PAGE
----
This past weekend, my introversion was on full display and I am sure that it was very confusing to the group I was with.  I, along with the other ESL teachers in the ministry, got together for a workshop held at our church.  Everything was fine until we all went to lunch at a local restaurant.  I drove and two of the other teachers rode with me and we were also meeting several others.  At the restaurant there were about 10 of us total.  Everyone was talking, except me.  I was perfectly content listening, but I began to notice a few concerned faces.  I tried to look as happy as possible without making anyone feel compelled to draw me in to the conversation.  It happened anyway. I usually deal with everyone one-on-one so they have never seen me in group interactions.  Then began the “Are you okay?” and the “I’m sorry, I haven’t let you say anything” not knowing that I prefer it that way.  Then I had to explain that I was perfectly fine and enjoy listening.  Which is true, but I was getting close to my limit and I wanted it to end.  Most non-introverts can’t understand that you can enjoy their company, but in small doses.  I was mostly uncomfortable with the possibility of being called out to participate.  So I continued to nod and chomp away at my salad.  Finally, it was time for us to leave.  Of the two that rode with me, one of them was from another church and it was my first time meeting her that day.  She had mentioned earlier that she lived on a farm and I was excited to talk to her about it.  On the way back to the church I began asking her about the animals and her plans for expanding her farm and she shared many of the details with me. She and I had and amazing and lively conversation about how I am the first generation of my family to not grow up on a farm.   Then she said “Where was this woman at lunch? Were you not feeling well?  At first I thought I had done something to offend you.”  Then I had to explain how I am in big groups.  She seemed to understand and I didn’t expect her to understand completely.  I can understand why introverted behavior can be confusing to people.  I have often wondered if I should explain why I am the way I am.

Are there any introverts who have had similar situations?  Has anyone ever called you out and you felt compelled to explain your behavior?  If so, what did you say?  What are your thoughts on explaining your introversion?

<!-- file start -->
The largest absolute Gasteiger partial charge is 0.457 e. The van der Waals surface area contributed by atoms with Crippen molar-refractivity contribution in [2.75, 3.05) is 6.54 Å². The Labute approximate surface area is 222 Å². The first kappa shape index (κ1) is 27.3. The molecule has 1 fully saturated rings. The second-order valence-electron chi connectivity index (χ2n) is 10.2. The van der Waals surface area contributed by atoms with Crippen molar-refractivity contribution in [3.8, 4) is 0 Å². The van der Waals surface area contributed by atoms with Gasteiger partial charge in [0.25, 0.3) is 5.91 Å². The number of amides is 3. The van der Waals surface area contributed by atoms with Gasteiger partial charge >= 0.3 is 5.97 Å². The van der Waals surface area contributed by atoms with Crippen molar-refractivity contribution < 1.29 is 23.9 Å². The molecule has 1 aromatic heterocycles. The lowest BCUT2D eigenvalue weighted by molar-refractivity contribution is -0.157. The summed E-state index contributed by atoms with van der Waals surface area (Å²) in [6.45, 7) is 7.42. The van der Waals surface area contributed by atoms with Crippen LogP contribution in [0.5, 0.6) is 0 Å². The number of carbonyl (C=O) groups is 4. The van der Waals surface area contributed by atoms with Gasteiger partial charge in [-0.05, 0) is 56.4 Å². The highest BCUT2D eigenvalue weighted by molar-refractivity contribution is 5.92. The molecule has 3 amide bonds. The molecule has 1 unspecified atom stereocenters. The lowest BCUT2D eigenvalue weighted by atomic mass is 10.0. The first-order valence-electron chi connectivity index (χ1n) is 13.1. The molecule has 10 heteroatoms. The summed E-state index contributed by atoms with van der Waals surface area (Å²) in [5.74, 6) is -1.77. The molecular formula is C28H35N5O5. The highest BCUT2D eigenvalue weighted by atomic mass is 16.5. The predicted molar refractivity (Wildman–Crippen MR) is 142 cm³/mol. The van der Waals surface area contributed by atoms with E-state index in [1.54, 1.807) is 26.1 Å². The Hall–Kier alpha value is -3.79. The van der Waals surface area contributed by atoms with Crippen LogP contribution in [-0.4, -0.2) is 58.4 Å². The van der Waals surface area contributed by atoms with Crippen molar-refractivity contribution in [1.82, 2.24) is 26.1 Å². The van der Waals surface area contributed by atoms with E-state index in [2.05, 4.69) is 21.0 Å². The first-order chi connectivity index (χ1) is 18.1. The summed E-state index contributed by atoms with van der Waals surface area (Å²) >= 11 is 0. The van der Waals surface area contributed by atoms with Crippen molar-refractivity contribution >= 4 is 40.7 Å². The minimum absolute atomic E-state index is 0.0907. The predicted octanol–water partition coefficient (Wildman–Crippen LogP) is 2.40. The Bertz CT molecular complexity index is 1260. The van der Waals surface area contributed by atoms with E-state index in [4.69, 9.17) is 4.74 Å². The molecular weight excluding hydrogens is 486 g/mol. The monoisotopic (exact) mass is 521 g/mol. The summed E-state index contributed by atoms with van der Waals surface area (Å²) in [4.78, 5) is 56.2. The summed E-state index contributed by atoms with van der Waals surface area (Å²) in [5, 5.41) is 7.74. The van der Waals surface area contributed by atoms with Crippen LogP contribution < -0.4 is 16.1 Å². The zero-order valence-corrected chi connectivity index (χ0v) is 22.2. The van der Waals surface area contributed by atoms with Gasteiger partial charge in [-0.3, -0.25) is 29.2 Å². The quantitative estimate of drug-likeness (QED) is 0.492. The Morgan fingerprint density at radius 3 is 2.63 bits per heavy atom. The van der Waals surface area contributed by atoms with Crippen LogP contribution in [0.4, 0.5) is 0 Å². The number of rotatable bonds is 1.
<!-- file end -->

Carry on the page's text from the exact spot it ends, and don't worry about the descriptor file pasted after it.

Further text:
Connecting Through Vulnerability


One of the important life lessons I have learned is there is power and happiness in vulnerability.  Vulnerability in all areas of one’s life is liberating.

I was always the strong one in all of my relationships.  For years I took pride in being the one who could seemingly handle anything.  l was the one everyone ran to with their problems.  I was the person everyone could count on when they were falling apart, but when I was going through a challenging situation, no one was there for me.  If I began to talk with a friend or family member about something difficult that I was going through, I was brushed off.  I was told things like, “If anyone can handle it, you can” or “I’m not worried about you. You are strong enough to handle it.” In reality, I wasn’t. When others assumed that I could weather any storm, I became resentful.  Then I realized that I created those relationships and I taught my friends to expect only strength from me.  I needed that same strong shoulder to cry on that I had so willingly given others.  No one viewed me as vulnerable, and by being seemingly strong person, I had created one-sided relationships.


In every area of our lives we need the help, compassion, and love of others.  I had mistaken vulnerability as weakness.  Without being vulnerable, we create weak relationships and deny ourselves true and intimate connections.  I have only recently embraced my vulnerability and by doing so, I have been greatly rewarded.  By letting my guard down my friendships have gotten stronger.  I am beginning to get the help and support that everyone needs in life.  There is strength in being vulnerable.

In the next few posts I will continue to share how I have benefited from letting my guard down and being open to the help and support of others.  I would like to challenge all of us to free ourselves from the burden of handling our own problems.